Saturday, 26 May 2018

Trip summary/review of Florida’s two captive orca parks - 1/2/3 May 2018

In early May 2018, I took a trip to Florida for several reasons: I hadn’t been in 16 years, I wanted to swim with wild manatees and go to Rockville Festival. But the primary reason was to visit Florida’s two facilities that currently hold captive killer whales: SeaWorld and Miami Seaquarium. Going to these places has an air of controversy about it. A colleague of mine went to Orlando the week before I, and sheepishly admitted that he went to SeaWorld. I told him I didn’t judge him, but I understood his hesitance in telling me, for fear of being judged harshly.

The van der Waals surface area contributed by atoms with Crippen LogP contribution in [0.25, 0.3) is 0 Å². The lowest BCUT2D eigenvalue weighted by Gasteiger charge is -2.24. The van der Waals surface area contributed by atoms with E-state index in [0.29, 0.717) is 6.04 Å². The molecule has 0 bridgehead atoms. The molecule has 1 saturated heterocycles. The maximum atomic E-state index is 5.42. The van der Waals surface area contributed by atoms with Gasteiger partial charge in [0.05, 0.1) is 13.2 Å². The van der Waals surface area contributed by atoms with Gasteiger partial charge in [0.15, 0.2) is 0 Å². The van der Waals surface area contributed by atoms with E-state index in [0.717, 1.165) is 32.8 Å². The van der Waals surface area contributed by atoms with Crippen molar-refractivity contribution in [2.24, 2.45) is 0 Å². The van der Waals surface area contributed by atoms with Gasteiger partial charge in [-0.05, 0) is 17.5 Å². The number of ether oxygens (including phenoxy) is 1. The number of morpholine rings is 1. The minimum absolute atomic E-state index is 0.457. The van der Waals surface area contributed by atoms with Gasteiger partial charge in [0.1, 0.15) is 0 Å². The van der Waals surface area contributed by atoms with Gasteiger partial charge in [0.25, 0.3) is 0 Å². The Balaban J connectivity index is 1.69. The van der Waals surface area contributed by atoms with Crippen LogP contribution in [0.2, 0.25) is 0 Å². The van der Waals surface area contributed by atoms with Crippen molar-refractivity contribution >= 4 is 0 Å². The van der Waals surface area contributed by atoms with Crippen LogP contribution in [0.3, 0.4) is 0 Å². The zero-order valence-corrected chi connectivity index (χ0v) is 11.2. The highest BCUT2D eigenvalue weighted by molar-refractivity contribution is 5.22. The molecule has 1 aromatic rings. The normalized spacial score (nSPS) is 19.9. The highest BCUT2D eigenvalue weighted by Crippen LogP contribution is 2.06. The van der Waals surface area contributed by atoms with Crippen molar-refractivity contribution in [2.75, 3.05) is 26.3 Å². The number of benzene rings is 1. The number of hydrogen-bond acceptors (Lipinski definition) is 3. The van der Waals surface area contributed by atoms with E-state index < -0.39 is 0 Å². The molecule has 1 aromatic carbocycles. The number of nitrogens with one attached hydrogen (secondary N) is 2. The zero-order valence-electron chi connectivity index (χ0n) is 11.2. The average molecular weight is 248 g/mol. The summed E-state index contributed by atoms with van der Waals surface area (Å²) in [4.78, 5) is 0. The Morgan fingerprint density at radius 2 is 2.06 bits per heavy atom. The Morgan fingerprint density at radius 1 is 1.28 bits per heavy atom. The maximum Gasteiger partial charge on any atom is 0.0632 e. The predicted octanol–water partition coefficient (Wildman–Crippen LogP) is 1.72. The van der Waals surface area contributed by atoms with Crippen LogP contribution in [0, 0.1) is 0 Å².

Now let me clear this up. I have a grey opinion when it comes to orcas in captivity. Despite the colouration of these beautiful creatures, I don’t feel black and white when it comes to this. Yes I attend captive facilities, but that doesn’t mean I support them. That doesn’t mean I support ‘abuse’ as some people will call it. I am thrilled that the Blackfish movement has meant that the captive orca industry is dying out in North America, and it angers me that Russia and China are trying to ignite theirs. I am hopeful of a time where orcas are no longer in captivity. However – whilst they are still there, I do have the desire to go see them. In fact I would like to see all the captive orcas around the world, and the reason for this is because I have been following their life histories for the last 15 years and therefore know a great deal about each individual. I have also had a particular interest in seeing Lolita, because she is such an extraordinary orca. She is famed for living in the world’s smallest orca tank, which activists have been fighting to get her removed from, and she has lived in it without another orca companion for the last 38 years. How is it that she has managed to live for almost 50 years in the world’s smallest tank, yet other captive orcas have met premature ends? (such as SeaWorld’s last calf, Kyara, who lived for only 3 months). This was something I hope would get answered on my trip to Florida.